Molecular modeling of family 35 carbohydrate-binding module. The protein sequence of family 35 carbohydrate-binding module (CtCBM35) was retrieved from the NCBI protein sequence database with accession number ABN51273 (nucleotide accession number: CP000568) and UniProt ID A3DBE4. The molecular architecture deduced from amino acid sequence showed that CtCBM35 (134 a.a.) is located at the N-terminal, sandwiched between a 32-a.a. signal peptide and catalytic module CtGH26 (373 a.a.) at the C-terminus followed by a dockerin type 1 module. Modeller9v8 was used to build the 3-D model of CtCBM35. Modeller is a computer program used for comparative protein structure modeling by satisfaction of the spatial restraints (http://salilab.org/modeller/). In the first step, target query sequence is aligned with template sequences, and this alignment file was used as an input to generate models of CtCBM35. Loop refinement was done by using the loop model class in Modeller. The model with the lowest discrete optimized protein energy (DOPE) was chosen for further refinements.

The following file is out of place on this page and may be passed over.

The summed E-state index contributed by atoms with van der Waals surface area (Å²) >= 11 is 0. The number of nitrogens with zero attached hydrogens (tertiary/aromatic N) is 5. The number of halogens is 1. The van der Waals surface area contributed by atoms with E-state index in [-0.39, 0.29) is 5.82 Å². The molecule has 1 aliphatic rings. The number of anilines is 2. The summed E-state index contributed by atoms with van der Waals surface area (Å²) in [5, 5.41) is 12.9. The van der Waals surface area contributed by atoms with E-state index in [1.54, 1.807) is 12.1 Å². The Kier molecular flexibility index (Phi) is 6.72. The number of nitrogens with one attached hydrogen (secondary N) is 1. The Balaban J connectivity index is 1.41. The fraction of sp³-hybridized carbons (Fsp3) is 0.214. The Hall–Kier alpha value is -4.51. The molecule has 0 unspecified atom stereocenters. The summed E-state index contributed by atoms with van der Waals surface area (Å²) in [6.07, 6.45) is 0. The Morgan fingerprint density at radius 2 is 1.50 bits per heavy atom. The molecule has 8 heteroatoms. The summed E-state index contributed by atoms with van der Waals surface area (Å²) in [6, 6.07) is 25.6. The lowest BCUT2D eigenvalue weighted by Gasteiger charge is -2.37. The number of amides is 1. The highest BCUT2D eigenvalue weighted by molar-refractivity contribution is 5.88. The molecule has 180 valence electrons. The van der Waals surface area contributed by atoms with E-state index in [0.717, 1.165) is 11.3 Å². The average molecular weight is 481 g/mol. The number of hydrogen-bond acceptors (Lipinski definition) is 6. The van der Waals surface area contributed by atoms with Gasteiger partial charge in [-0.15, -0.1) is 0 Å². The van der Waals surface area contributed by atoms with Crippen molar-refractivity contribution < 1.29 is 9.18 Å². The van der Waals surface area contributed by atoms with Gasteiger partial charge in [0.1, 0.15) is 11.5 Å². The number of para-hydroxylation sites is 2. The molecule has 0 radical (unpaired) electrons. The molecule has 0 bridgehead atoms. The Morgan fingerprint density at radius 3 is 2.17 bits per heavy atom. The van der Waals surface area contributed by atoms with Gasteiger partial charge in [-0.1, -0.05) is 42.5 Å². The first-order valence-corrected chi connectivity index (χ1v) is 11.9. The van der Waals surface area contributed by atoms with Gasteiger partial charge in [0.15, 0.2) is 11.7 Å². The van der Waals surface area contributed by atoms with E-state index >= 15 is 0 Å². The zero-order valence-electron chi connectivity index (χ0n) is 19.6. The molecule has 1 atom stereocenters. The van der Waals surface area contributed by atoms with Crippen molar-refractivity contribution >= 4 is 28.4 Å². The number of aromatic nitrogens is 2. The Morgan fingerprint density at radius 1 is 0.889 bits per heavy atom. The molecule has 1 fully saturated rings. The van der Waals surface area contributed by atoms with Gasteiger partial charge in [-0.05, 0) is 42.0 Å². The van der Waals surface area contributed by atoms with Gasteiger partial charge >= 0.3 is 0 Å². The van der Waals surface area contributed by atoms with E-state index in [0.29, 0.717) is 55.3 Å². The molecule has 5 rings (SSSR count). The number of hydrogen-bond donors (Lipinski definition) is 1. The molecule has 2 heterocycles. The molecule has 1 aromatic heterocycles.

Structure refinement and quality assessment. The structure of CtCBM35 with the lowest DOPE score obtained from the modeler was further improved by energy minimization at the YASARA Energy Minimization Server (www.YASARA.org/minimizationserver), in which molecular dynamics simulations of models were carried out in explicit solvent. It uses a new partly knowledge-based all atom force field derived from Amber [21]. The final structure after energy minimization was subjected for structure validation on structure analysis and verification server (SAVES) at NIH-MBI laboratory servers (http://nihserver.mbi.ucla.edu). Protein secondary structure prediction tool (PredictProtein) from the ExPASy SIB tool site was used to calculate the presence of α-helix, β-sheet, turns, coils, etc. at the Columbia University server (http://cubic.bioc.columbia.edu/predictprotein/).